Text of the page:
Poetry cards

Way back (well it seems way back) in the late 1990s I self-published a set of poetry cards. That was actually why and when I set up Calder Wood Press, so in retrospect it was A Good Thing. The primary motivation was simply that I’d found out how to do it, and the secondary one was that I wanted to publish a long poem – The Flowers of Scotland – as an anniversary gift to the Botanical Society of Edinburgh. So that was the first one. After that came Painted Fruits – poems written in response to an art exhibition at the Royal Botanic Garden Edinburgh (where I was working); then Roundabout Livingston, poems set in Midcalder and Livingston (where I was living), and finally Landings, poems from a holiday in a converted pigeonnier in Normandy.

The cards were self-contained, and the poems have never featured in any of my collections, because I felt that there might be a conflict of interest, if you like, between my self-published work and the collections diehard have published. I was looking at them the other day, for the first time in years, and I was still quite happy with some of them – they’ll do. The cards are now out of print; I made my printing costs back, and then gave the rest away at readings. If I ever, at some stage in the future, do a Collected Poems, they should go in it, but in the meantime, what should I do with them? I’ll maybe put some of them on my personal website, but I’ll blog them to start with. Here’s the first one, Dogwood fruit: it contains some little-known facts about dogwood:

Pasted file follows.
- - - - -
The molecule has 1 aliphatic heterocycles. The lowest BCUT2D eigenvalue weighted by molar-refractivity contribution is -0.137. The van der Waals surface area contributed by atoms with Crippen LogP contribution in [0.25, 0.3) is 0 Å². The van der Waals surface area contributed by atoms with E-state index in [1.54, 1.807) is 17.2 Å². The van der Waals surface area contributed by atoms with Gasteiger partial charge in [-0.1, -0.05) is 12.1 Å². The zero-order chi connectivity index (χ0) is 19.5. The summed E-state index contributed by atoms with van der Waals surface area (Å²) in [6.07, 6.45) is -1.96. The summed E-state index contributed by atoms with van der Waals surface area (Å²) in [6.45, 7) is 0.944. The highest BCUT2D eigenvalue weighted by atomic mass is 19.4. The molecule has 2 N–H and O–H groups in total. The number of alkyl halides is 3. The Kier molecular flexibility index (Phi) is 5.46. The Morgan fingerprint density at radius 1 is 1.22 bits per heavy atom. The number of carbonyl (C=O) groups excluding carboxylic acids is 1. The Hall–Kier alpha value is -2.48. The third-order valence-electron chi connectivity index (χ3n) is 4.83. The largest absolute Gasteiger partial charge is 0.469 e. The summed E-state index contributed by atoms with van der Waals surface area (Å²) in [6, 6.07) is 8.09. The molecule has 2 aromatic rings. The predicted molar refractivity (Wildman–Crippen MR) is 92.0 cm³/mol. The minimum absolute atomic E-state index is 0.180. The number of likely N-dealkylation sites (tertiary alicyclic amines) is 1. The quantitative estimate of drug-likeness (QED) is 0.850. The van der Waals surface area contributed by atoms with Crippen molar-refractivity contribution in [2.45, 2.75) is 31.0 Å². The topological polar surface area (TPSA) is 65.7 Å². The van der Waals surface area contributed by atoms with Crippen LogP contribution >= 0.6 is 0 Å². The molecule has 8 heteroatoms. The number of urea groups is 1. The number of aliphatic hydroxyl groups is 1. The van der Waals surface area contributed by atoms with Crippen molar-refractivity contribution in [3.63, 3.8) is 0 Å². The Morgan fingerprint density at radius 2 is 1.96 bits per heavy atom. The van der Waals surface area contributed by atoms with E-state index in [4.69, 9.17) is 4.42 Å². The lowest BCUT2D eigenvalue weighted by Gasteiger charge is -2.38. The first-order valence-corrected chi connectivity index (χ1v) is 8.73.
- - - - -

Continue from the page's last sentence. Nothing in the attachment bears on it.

Dogwood fruit

Circe broadcast the bright berries which,
snouted by Ulysses’ crew,
produced their swinish transformation.

Still, if truffles elude, dogwood’ll do.
Boiled to jam, or seethed and strained
to syrup – dogwood rob – it soothes
and cures; vinified, as Cornoulle wine,
and taken often, proves
that pigs can fly.

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About sunnydunny

Poet, publisher, gardener
This entry was posted in poems, poetry cards. Bookmark the permalink.

6 Responses to Poetry cards

  1. Tommaso Gervasutti says:

    Great final line dear Colin, it sounds as the sheer joy of a taking off.I remember the Botanical Gardens of Edimburgh, I visited them in one of the three times I was there in the 90’s. Marvellous place, I remember some astonishing greehouses…Dogwood: I do not know much about it in nature, only in literature, Eliot echoing in my mind:“Dogwood and chestnut, flowering Judas….”Best wishes, Davide Trame

  2. Colin Will says:

    Many thanks Davide. I really enjoyed writing this series – it made me do research into each fruit’s uses and mythology, and it often surprised me.Colin

  3. Cailleach says:

    Lovely wry touch at the end. I always like being made think about something I haven’t considered before. Hope to see more of these soon.

  4. Colin Will says:

    Thanks Barbara. I’ll be posting more of these in my new blog at http://colinspoems.blogspot.com

  5. apprentice says:

    So much information packed into a wee poem. I love the berries they seem to glow with stored goodness.

  6. Colin Will says:

    Thanks apprentice, I appreciate that. A couple more fruit on the Colin’s poems site.

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